The Tetun Minefield

Now that the end of formal Tetun approaches, one can reflect on some of the forthcoming issues.

Firstly, not everyone in Timor Leste speaks Tetun. There are about 33 different languages. Tetun is but one of them. Although it is spoken in a number of areas, there are many local variations and local accents which may make it appear different anyway.

Tetun also comes in a number of forms – Tetun Prasa (also known as Tetun Dili and Tetun Franca), Tetun Terik, Tetun Loos and Tetun Classic. It is for another day to ponder the similarities and differences between them. At this stage, it is fair to assume that although there is a familiar core, there are differences in both vocabulary and grammar.

While Tetun Terik, Tetun Loos and Tetun Classic use pure Tetun words, Tetun Prasa includes a liberal spray of Portuguese and Indonesian. And just to complete the spray, it appears it is up to the speaker to decide just how much of these other 2 languages to include. As a student with little Portuguese or Indonesian knowledge, this can be confusing.

Although it could be said that Tetun is fairly easy to learn, it does suffer from a lack of high quality learning materials and a lack of freely available written material to supplement this. There is only 1 Tetun news source on the internet and we have used this in class as study material. It takes about 5 seconds to realise that the standard of Tetun is not high, with a casual regard to grammar, spelling and amount of Portuguese or Indonesian spray.

As for other texts available for reading, there is the Timor-Leste Constitution, the Universal Declaration of Human Rights and the Bible. Choices, choices … not.

Me thinks that Tetun will not have made it until Herge’s Adventures of TinTin is published in pure Tetun.

Tetun Traps

Now that I am half-way through my Tetun course, I can comment on some of the easy bits & some of the hard bits. We were told that Tetun was easy. Compared to Chinese, this must surely be the case.

For instance, Tetun verbs do not change, no matter what the tense. Think of “is, am, are, was, were, will be, would be” as many of the variations for the word to be. Even better, Tetun does not even have “to be”. But “I am/was/were a drunk” etc. literally becomes “I drunk” (ha’u lanu). And “I drink” becomes “ha’u hemu”. “Hemu” is always “hemu”. Nice one that.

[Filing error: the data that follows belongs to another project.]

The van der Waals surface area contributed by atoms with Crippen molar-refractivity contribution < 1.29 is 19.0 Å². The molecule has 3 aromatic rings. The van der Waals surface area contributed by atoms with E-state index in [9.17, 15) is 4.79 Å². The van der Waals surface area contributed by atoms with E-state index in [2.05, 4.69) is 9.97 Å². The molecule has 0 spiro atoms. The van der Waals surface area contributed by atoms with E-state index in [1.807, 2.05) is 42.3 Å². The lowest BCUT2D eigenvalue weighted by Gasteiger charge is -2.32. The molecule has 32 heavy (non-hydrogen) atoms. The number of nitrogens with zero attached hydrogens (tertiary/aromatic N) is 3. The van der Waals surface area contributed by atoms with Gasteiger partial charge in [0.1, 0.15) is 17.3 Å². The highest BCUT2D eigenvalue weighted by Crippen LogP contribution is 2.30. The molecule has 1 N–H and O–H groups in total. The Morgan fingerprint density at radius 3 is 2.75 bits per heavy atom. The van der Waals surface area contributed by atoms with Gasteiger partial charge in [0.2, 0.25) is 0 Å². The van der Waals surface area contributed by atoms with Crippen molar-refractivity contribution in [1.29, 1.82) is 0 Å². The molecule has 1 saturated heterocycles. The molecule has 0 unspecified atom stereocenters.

However, Tetun is a bit short on words compared to English. Where you might be able to say something 10,000 ways in English, there may only be 5 ways in Tetun. And sometimes, some concepts are incredibly difficult to translate.

The Tetun word “hein” can mean “to wait”, “to guard/watch over” or “to hope”. As for which one it is at any time, you have to work it out yourself. So maybe “ha’u hein serveja ida” means “I am waiting for a beer”, “I am guarding a beer” or “I am hoping for a beer”.

Now, when you have spent your whole life living in a village without a TV, refrigerator, cold beer, rugby, take-away pizza and have never had a 9 to 5 job because all of your time is taken up growing your own food, rearing your own animals etc., you don’t need a word for weekend. So there isn’t one.

When I attempted to use the word for run or jog (as per the dictionary), I was informed that (until recently) the only word that covers this concept really meant “to flea” (halai) as in run to escape being shot. The teacher said “why else would you need to run”. Good point. Common-sense has prevailed & the quaint habit of running for no reason (a foreigner thing) has also adopted this word.

And if you say you run “to stop getting fat”, the response is “why would you work so hard in the fields in order to provide more food to get fat when you could be relaxing”. Another good point.

So it seems the only people who go running in Timor Leste are those crazy foreigners.